At the end of the day I walked her back to her room, made her comfortable in the chair, and put her new slippers on. She seemed relaxed and at peace with the world.

I said, “Mum, we had a good day.” She leaned back in the chair and smiled, “It was a wonderful day.” She had seemed interested and pleased with everything we did. I hugged and kissed her and walked away with tears sliding down my cheeks.

About two weeks later, mum died. I had not been back to Australia for three years. So the timing was curious. But I was very glad to be able to share these brief but precious times with her.

THANK YOU TO OTHERS
Mary Ann from the USA was like a daughter to mum – a daughter she had never had. Whenever I called mum from the USA, her first question was, “How is Mary Ann doing?” Despite dementia of the past year, mum always remembered Mary Ann.

Visits by mum’s nine grand-kids were always favorite times, especially in the last few years when grand-babies came along too.

The Belalie Lodge nursing home in Jamestown made a huge effort to keep mum comfortable, particularly Jenny Hagar, a friend of the family.

My two brothers, Clive and Neil, and their wives, Sarena and Lyn, did everything they could to support mum at home before dementia started, and afterward at the nursing home. Hours and hours of unselfish visits and invites to dinner, and roadtrips — service and love that I could only observe from a few thousand miles away. Not to mention having to deal with mum’s estate and the moving and dispersal of mum’s belongings from her house. And finally, all the funeral arrangements. You folks just kept on giving and loving.

On behalf of mum, who carried her Christian faith to the end, may God bless you all.
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PS: I write blogs about a curious mix of topics: Science and Energy, and Health and Hiking, and Inspiration and Hope. Something for everyone!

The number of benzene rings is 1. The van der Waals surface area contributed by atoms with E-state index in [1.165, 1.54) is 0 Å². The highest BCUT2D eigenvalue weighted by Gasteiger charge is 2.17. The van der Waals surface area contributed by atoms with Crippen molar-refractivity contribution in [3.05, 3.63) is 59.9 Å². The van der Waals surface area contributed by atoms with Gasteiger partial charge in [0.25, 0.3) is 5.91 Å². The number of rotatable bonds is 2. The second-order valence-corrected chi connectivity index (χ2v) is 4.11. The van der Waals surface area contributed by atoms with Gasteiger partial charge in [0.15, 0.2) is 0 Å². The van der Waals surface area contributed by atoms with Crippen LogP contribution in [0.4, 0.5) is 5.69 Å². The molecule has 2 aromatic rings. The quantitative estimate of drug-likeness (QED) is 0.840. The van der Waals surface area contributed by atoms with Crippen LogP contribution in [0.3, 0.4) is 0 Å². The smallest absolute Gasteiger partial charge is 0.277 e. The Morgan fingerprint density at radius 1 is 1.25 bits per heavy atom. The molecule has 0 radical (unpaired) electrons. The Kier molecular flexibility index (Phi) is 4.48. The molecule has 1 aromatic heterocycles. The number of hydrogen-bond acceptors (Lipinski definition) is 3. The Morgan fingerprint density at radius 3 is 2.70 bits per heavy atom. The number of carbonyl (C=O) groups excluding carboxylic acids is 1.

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The Gray Nomad ….. There is a time to laugh and a time to cry.
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I stand between the years.
The light of my presence is flung across the year to come – the radiance of the sun of righteousness.
Backward, over the past year, is my shadow thrown, hiding trouble and sorrow and disappointment.

[From God Calling dated 1 January 2000 – one of my mother’s favorites].

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18 Responses to Tribute to my mother who passed away last week at 97

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  2. Thank you, Ian, for this touching tribute to your mum. She sounds like a wonderful lady, one who any one of us would have been able to love having in our lives.

  3. Thank you for sharing your memories of you mum. I am so glad you visited her last month and had such a sweet time with her. I know her passing must be painful for you. Everyone feels a void in their life when their mother passes, but fond memories can give some comfort.

  4. So sorry Ian to hear of your mother’s passing and yet hallelujah into glory! Makes me reflect on my personal times with my 94 year old Dad last Friday. Just so good to hear and see him talk. It doesn’t matter the subject but just the company says it all.

  5. Elizabeth Quailey |

    Many many fond memories Ian, in Sydney ,Jamestown and especially Dalmeny. My mum and your mum as you know, continued their friendship for 89 yrs til mum passed on, they shared many experiences, christened together, confirmed together, school, church and tennis. They wrote regularly after your mum married and both comforted each other in good and sad times — a most remarkable loving friendship. My love and sympathy to you and all the Palmer Family. And Aunty Alison passed on mum’s Birthday — it was a truly wonderful friendship.